Entry Island is one of those books that pulls you into a story which is a story behind a story. The author handles the shift of time and place in an imaginative way and before long the book has you in its grip.
Entry Island, as its name suggests is at the entry point of immigrants to Canada in the 18th Century onwards. The people come mainly from Ireland, Scotland and France, though Peter May chooses to centre on the historical Highland Clearances from the Hebrides. I found myself gripped with the injustices and harsh treatment of crofting villagers. Being brought up in England, I was not up to date with the history of the famines and land disputes, though I am told by Scottish educated friends that the story was not always told in a balanced and fair way even in the Scottish educational system; thus Entry Island puts forward an emotive and strong view of landowners versus crofters.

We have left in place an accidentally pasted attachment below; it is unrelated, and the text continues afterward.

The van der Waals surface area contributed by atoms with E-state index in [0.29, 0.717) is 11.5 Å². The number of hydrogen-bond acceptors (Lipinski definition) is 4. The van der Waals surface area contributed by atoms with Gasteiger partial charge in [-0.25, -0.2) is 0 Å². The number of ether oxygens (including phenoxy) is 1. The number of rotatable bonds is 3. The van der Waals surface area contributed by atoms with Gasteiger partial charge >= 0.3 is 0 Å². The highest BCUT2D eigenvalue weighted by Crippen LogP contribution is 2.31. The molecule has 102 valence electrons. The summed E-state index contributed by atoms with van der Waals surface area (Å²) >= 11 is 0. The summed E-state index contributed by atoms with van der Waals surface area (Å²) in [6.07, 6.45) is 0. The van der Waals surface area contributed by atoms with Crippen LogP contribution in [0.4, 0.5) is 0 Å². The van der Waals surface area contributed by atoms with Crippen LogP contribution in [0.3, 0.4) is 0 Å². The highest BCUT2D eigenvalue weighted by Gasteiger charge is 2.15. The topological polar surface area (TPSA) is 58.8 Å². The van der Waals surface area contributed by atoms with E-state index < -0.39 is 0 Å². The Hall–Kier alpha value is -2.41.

There is an ongoing murder investigation with the lead investigator being a deeply troubled man in his personal life. All the makings, then, of mystery, intrigue and political history. The writing is vivid both in terms of narrative and description. May’s weather is so real as to enable the reader to get wet in the storms and blown off their feet in the gales. You can taste the electrical current in the lightening and gasp for breath as you read on and on – captivated.
I am a recent convert to Peter May, having read his Lewis Trilogy. To anyone who knows his writing, this latest offering is a classic of its kind. One to keep and return to at a more leisurely pace another day.
Characterisation is believable but maybe a bit over the top and for that reason I have marked it down to an 8 out of 10.